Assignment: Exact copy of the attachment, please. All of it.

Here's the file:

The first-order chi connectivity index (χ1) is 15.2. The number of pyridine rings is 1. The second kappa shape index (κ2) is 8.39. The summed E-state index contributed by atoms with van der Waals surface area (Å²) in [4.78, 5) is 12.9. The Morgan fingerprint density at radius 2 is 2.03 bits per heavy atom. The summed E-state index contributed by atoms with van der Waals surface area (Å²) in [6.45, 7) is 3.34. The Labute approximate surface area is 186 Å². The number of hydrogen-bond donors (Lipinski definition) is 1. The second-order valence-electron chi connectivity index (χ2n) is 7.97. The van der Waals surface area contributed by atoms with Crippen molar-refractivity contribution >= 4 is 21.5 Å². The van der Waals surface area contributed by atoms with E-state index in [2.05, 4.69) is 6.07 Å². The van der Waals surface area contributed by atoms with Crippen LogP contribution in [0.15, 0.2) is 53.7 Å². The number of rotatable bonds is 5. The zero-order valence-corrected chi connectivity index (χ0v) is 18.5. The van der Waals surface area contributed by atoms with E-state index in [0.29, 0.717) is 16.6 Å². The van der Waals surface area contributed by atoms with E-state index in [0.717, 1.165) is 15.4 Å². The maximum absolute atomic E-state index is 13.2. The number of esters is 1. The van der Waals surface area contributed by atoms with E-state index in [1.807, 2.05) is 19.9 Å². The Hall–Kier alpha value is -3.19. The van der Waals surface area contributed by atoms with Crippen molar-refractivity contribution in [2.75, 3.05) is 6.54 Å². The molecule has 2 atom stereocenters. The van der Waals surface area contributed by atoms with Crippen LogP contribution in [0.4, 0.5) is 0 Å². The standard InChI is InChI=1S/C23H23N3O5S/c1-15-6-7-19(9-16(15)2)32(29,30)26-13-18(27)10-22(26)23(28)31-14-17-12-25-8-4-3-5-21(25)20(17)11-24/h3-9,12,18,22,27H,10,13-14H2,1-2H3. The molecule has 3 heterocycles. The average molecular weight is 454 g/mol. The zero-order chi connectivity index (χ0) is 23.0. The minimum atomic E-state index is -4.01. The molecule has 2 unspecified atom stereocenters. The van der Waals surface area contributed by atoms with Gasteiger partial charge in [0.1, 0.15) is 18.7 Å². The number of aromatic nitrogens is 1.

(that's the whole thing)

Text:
The first-order chi connectivity index (χ1) is 15.2. The number of pyridine rings is 1. The second kappa shape index (κ2) is 8.39. The summed E-state index contributed by atoms with van der Waals surface area (Å²) in [4.78, 5) is 12.9. The Morgan fingerprint density at radius 2 is 2.03 bits per heavy atom. The summed E-state index contributed by atoms with van der Waals surface area (Å²) in [6.45, 7) is 3.34. The Labute approximate surface area is 186 Å². The number of hydrogen-bond donors (Lipinski definition) is 1. The second-order valence-electron chi connectivity index (χ2n) is 7.97. The van der Waals surface area contributed by atoms with Crippen molar-refractivity contribution >= 4 is 21.5 Å². The van der Waals surface area contributed by atoms with E-state index in [2.05, 4.69) is 6.07 Å². The van der Waals surface area contributed by atoms with Crippen LogP contribution in [0.15, 0.2) is 53.7 Å². The number of rotatable bonds is 5. The zero-order valence-corrected chi connectivity index (χ0v) is 18.5. The van der Waals surface area contributed by atoms with E-state index in [0.29, 0.717) is 16.6 Å². The van der Waals surface area contributed by atoms with E-state index in [0.717, 1.165) is 15.4 Å². The maximum absolute atomic E-state index is 13.2. The number of esters is 1. The van der Waals surface area contributed by atoms with E-state index in [1.807, 2.05) is 19.9 Å². The Hall–Kier alpha value is -3.19. The van der Waals surface area contributed by atoms with Crippen molar-refractivity contribution in [2.75, 3.05) is 6.54 Å². The molecule has 2 atom stereocenters. The van der Waals surface area contributed by atoms with Crippen LogP contribution in [0.4, 0.5) is 0 Å². The standard InChI is InChI=1S/C23H23N3O5S/c1-15-6-7-19(9-16(15)2)32(29,30)26-13-18(27)10-22(26)23(28)31-14-17-12-25-8-4-3-5-21(25)20(17)11-24/h3-9,12,18,22,27H,10,13-14H2,1-2H3. The molecule has 3 heterocycles. The average molecular weight is 454 g/mol. The zero-order chi connectivity index (χ0) is 23.0. The minimum atomic E-state index is -4.01. The molecule has 2 unspecified atom stereocenters. The van der Waals surface area contributed by atoms with Gasteiger partial charge in [0.1, 0.15) is 18.7 Å². The number of aromatic nitrogens is 1.